SALES to non-Indians subject of coalition's work


Sunday, June 3rd 2001, 12:00 am
By: News On 6


OKLAHOMA CITY (AP) _ A coalition of national groups is lobbying Congress for federal legislation that would let states collect taxes on fuel and tobacco sales by Indian tribes to non-Indians.

A successful effort could mean tribes would pay an estimated $1 billion per year in taxes to state and local governments. But Oklahoma tribal leaders don't like the idea, noting that most of the state's tribes pay tobacco and fuel taxes through compacts.

``I really think it would set the relationship between the federal government and tribes back several generations,'' said Chickasaw Nation Gov. Bill Anoatubby. ``A negotiated settlement is a lot better than something that is forced.''

The fight over taxes paid by Indian businesses dates to 1987 in Oklahoma, when the state Tax Commission assessed the Absentee Shawnee Tribe $2.7 million in back taxes, penalties and interest for cigarettes sold between late 1982 and 1986. That led to a 1991 U.S. Supreme Court decision that said tribes should collect tax on tobacco items sold to non-Indians.

But the ruling didn't offer a way for the tax to be collected, and justices wrote that states can't sue tribes if they continue to refuse to collect the tax.

As a compromise, the Tax Commission in 1993 created a compact with participating tribes. Of the 39 federally recognized tribes in Oklahoma, 29 have entered the compacts.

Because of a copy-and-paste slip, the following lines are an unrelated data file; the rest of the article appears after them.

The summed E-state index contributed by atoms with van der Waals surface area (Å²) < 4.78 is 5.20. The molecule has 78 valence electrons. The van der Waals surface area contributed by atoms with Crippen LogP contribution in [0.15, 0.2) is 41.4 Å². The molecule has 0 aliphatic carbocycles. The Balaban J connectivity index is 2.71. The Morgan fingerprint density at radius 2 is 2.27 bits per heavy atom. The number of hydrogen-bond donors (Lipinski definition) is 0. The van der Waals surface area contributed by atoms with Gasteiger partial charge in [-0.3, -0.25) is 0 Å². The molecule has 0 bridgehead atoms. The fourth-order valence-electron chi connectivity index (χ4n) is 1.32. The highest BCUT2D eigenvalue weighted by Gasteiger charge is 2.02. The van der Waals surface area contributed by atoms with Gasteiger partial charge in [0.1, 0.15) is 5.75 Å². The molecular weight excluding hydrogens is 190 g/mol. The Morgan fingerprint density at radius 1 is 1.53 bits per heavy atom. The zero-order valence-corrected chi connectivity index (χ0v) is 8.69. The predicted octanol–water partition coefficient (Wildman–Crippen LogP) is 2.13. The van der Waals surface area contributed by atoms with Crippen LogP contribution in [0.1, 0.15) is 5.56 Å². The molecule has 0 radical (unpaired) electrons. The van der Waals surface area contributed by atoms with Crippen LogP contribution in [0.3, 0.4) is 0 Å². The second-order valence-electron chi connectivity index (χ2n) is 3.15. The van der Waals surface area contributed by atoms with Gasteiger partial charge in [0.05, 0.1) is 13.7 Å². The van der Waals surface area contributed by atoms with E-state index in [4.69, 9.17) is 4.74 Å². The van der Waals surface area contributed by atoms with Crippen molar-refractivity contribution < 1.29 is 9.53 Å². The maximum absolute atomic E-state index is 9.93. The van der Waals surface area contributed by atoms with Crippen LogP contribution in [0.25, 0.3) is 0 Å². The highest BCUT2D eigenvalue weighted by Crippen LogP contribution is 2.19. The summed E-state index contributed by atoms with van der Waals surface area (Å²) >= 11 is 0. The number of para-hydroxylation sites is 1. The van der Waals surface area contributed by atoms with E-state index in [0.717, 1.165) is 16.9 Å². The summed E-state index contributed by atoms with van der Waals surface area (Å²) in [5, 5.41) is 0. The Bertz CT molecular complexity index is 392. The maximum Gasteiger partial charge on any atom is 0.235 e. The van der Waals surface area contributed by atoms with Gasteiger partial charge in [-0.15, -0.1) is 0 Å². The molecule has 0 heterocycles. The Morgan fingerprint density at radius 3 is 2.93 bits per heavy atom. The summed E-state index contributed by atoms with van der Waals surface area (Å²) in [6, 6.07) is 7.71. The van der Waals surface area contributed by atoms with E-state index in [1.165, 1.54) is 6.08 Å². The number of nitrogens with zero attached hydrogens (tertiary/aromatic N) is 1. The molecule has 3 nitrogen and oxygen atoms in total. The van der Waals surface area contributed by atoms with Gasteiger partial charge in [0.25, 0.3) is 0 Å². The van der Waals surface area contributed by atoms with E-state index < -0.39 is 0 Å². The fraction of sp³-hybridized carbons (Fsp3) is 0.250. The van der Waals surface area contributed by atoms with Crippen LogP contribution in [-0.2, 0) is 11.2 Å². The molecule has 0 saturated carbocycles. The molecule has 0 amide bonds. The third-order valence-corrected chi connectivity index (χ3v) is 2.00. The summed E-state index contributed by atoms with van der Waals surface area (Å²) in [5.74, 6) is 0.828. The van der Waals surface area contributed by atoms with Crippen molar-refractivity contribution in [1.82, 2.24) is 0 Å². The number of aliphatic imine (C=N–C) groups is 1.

The state tax on cigarettes is 23 cents per pack. Tribes that have entered the compacts pay a state tax of 5.75 cents per pack when they buy tobacco from wholesalers. Noncompacting tribes pay a state tax of 17.25 cents per pack at the wholesale level.

Tribes last year paid more than $8 million in state tobacco tax. The state collected $55 million from nontribal vendors.

Tribal fuel sales have angered state officials because tribes weren't paying the 17 cents-per-gallon state fuel tax that is used mainly for road repairs. Motor fuel tax last year generated $480 million in Oklahoma.

The state sued for fuel taxes and the U.S. Supreme Court ruled in 1995 that states could tax fuel that tribes sell to non-Indians. As a result, the Indian fuel tax law was written in 1996. It set up state/tribe compacts in which the state shares some of its fuel taxes with the tribes. Twenty-eight tribes have motor fuel compacts with the state.

Tribes that don't compact still have to pay the 17 cents-a-gallon state tax at the refinery, and don't get a portion of what the state refunds to compacting tribes.

``Our whole contention was that motor fuel taxes pay for the roads. They (tribal members) drove those roads just like we do,'' said Vance McSpadden, an executive with the Oklahoma Petroleum Marketers Association. ``The problem really is not in Oklahoma. Our system we've developed is pretty foolproof.''

McSpadden's group is part of a national group, The Coalition Against Sales and Excise Tax Evasion. Founding members of the coalition include the Petroleum Marketers Association of America, the National Association of Truck Stop Operators and the National Association of Convenience Stores.